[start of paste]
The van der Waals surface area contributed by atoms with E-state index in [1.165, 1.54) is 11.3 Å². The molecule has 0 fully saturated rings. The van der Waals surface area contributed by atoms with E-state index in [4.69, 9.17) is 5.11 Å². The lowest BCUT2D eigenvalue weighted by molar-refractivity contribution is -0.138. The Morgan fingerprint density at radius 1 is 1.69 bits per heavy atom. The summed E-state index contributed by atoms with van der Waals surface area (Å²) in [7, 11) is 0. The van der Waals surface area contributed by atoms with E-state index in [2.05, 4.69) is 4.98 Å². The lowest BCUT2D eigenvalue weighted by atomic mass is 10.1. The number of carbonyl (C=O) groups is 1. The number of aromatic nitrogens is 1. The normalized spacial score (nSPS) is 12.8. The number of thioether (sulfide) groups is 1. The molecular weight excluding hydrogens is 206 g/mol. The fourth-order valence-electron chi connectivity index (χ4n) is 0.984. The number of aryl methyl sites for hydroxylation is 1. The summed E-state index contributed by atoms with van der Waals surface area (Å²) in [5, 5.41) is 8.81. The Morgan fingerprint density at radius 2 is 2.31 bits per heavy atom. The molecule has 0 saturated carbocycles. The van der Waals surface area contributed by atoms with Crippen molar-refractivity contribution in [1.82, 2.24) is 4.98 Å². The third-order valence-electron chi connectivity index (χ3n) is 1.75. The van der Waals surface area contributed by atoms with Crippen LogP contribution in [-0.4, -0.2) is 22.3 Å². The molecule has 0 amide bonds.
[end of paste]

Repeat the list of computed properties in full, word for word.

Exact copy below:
The van der Waals surface area contributed by atoms with E-state index in [1.165, 1.54) is 11.3 Å². The molecule has 0 fully saturated rings. The van der Waals surface area contributed by atoms with E-state index in [4.69, 9.17) is 5.11 Å². The lowest BCUT2D eigenvalue weighted by molar-refractivity contribution is -0.138. The Morgan fingerprint density at radius 1 is 1.69 bits per heavy atom. The summed E-state index contributed by atoms with van der Waals surface area (Å²) in [7, 11) is 0. The van der Waals surface area contributed by atoms with E-state index in [2.05, 4.69) is 4.98 Å². The lowest BCUT2D eigenvalue weighted by atomic mass is 10.1. The number of carbonyl (C=O) groups is 1. The number of aromatic nitrogens is 1. The normalized spacial score (nSPS) is 12.8. The number of thioether (sulfide) groups is 1. The molecular weight excluding hydrogens is 206 g/mol. The fourth-order valence-electron chi connectivity index (χ4n) is 0.984. The number of aryl methyl sites for hydroxylation is 1. The summed E-state index contributed by atoms with van der Waals surface area (Å²) in [5, 5.41) is 8.81. The Morgan fingerprint density at radius 2 is 2.31 bits per heavy atom. The molecule has 0 saturated carbocycles. The van der Waals surface area contributed by atoms with Crippen molar-refractivity contribution in [1.82, 2.24) is 4.98 Å². The third-order valence-electron chi connectivity index (χ3n) is 1.75. The van der Waals surface area contributed by atoms with Crippen LogP contribution in [-0.4, -0.2) is 22.3 Å². The molecule has 0 amide bonds.